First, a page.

Questions and Answers: Chemical Recycling

Industry is now pushing for a new technological fix for plastic waste, called “chemical recycling.” New proposals are popping up in Australia, the EU, Indonesia, Malaysia,Thailand, and the U.S., increasingly supported by favorable legislation. While plastics-to-plastics (P2P) and plastics-to-fuel (PTF) facilities are in principle different, industry increasingly touts certain facilities as “chemical recycling,” when in fact, these companies turn plastic back into a fossil fuel, which is later burned.

This document makes the necessary distinctions between plastic-to-plastic repolymerisation and plastic-to-fuel. It debunks the industry’s greenwashing efforts to disguise PTF as “chemical recycling,” and calls into question the actual potential of P2P technology. The bottom line is this: neither of these techno-fixes are the right answer. The only real solution is to stop making so much plastic.

US State Legislative Alert: the ACC’s push for “Plastic-to-fuel” bills

In 2017-2019, the plastics and chemical industry, represented by the American Chemistry Council (ACC), led an effort to make legislative changes to statewide policies to promote pyrolysis or “plastic-to-fuel” (PTF). This strategy not only promotes a techno-fix with a history of technical and economic failures, it undermines the real solution to the plastic pollution crisis– not producing so much of it in the first place. This fact sheet includes details on why PTF is so problematic, profiles types of legislation that have been considered or passed in 13 US states thus far, and provides several brief case studies of existing PTF facilities and their failures and unknowns.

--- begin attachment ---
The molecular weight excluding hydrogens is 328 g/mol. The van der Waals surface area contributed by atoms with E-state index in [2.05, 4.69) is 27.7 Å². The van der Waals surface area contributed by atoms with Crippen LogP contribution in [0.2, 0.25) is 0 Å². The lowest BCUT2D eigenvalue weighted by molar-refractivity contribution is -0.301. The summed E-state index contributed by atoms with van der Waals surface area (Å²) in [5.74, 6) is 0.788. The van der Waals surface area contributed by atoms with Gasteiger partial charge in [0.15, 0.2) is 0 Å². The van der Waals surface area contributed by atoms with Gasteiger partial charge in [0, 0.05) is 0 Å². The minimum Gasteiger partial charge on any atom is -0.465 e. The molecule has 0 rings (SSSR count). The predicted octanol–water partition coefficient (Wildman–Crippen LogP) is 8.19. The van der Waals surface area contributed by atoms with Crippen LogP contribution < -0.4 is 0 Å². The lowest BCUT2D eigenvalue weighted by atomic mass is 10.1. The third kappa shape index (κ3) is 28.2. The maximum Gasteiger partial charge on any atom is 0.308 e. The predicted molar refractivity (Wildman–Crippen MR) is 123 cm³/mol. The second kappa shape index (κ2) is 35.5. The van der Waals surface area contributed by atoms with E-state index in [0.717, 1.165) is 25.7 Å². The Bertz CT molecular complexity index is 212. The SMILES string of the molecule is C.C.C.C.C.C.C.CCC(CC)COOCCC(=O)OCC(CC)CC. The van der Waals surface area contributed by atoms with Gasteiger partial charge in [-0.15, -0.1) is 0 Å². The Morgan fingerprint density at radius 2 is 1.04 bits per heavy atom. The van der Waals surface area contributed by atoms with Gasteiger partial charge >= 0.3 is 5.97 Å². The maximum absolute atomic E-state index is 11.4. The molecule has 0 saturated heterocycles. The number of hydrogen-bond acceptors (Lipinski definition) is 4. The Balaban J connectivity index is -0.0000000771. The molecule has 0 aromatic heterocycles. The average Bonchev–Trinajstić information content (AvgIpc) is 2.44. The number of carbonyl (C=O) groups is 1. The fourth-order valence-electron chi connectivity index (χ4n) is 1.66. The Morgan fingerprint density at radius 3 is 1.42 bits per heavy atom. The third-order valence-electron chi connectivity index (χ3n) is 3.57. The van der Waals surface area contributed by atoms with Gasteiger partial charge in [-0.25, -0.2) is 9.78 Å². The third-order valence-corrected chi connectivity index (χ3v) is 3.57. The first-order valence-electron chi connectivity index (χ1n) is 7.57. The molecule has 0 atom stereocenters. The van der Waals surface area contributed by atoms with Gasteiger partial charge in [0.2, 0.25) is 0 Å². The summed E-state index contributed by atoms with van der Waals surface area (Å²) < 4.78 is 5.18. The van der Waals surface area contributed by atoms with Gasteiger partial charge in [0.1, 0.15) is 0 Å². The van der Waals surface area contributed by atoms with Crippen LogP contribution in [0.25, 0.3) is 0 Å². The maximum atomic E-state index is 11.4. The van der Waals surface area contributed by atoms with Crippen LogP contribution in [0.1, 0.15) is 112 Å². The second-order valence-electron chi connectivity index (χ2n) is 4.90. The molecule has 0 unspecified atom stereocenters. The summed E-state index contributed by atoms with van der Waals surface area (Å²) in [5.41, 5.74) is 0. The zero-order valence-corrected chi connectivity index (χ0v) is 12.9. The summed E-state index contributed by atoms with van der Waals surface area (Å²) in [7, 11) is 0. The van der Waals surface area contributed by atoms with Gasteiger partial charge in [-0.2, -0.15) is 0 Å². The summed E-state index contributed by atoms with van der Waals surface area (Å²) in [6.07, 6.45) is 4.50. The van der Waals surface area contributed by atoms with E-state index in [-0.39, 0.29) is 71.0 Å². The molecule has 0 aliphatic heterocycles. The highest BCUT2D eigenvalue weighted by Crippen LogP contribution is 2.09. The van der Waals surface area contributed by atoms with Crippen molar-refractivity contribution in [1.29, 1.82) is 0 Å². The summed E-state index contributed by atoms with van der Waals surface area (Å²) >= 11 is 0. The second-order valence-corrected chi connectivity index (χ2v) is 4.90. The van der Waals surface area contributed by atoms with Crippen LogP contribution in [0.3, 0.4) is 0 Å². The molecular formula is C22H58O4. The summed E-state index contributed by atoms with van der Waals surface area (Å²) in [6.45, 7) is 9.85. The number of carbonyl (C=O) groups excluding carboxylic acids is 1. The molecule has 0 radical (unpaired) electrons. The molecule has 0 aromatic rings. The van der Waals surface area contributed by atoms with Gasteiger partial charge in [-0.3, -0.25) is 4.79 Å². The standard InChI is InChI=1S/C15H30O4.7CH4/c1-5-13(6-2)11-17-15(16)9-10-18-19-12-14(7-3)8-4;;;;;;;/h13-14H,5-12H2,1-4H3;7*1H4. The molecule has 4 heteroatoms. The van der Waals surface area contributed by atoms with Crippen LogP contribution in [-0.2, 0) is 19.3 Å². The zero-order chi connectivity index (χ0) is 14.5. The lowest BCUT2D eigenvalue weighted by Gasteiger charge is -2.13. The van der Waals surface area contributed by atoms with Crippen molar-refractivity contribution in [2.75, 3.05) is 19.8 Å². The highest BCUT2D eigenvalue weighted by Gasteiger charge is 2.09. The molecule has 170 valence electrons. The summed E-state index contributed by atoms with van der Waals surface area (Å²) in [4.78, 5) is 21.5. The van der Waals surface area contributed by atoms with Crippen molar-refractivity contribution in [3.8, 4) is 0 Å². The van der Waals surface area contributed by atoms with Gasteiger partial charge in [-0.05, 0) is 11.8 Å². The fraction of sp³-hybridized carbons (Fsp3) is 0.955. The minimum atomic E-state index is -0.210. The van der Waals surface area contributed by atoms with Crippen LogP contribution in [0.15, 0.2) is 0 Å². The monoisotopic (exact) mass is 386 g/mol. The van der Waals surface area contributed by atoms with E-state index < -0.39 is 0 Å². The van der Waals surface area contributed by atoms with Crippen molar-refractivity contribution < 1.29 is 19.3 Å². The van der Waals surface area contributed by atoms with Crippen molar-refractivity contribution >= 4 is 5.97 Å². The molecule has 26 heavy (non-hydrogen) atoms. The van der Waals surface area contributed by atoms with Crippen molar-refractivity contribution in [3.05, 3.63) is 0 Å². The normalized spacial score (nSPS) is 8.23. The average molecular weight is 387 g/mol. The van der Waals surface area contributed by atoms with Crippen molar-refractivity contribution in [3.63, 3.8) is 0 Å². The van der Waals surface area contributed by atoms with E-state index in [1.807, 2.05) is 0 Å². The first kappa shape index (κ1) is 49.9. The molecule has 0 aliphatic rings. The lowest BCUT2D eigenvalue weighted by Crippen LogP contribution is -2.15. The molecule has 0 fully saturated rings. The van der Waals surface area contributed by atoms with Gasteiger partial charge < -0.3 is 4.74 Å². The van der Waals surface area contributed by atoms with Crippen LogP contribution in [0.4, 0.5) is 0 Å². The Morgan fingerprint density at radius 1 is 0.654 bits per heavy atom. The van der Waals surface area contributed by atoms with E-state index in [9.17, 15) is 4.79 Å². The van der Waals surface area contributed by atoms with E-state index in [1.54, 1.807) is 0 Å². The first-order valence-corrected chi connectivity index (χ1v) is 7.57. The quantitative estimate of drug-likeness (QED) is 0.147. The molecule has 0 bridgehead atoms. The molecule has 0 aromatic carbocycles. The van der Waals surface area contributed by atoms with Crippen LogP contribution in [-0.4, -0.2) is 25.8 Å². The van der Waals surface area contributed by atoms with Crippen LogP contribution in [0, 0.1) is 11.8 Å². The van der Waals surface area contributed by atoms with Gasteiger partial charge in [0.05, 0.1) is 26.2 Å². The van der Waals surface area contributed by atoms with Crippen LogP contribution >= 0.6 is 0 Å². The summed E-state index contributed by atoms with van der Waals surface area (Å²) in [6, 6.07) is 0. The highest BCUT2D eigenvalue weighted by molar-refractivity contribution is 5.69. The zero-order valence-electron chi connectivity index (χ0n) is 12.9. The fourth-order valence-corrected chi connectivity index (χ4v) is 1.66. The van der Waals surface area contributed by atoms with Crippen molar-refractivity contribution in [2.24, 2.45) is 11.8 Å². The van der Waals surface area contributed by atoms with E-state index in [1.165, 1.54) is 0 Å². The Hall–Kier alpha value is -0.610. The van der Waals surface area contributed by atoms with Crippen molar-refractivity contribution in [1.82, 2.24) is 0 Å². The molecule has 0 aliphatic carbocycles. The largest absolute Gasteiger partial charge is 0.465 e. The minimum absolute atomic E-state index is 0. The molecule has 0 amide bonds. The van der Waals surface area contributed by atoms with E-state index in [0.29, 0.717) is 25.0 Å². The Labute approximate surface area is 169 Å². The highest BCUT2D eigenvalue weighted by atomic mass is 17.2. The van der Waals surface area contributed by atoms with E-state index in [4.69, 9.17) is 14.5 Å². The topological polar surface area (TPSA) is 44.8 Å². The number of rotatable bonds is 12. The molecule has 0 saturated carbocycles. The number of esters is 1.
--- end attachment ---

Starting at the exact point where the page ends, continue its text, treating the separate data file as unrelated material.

GAIA. (2017). Waste Gasification & Pyrolysis: High Risk, Low Yield Processes for Waste Management.
Zero Waste Europe. (2019). El Dorado of Chemical Recycling, State of play and policy challenges.
Rollinson, A. (2018). Fire, explosion and chemical toxicity hazards of gasification energy from waste. Journal of Loss Prevention in the Process Industries, 54, pp.273-280.
Rollinson, A. and Oladejo, J. (2019). ‘Patented blunderings’, efficiency awareness, and self-sustainability claims in the pyrolysis energy from waste sector. Resources, Conservation and Recycling,141, pp.233-242.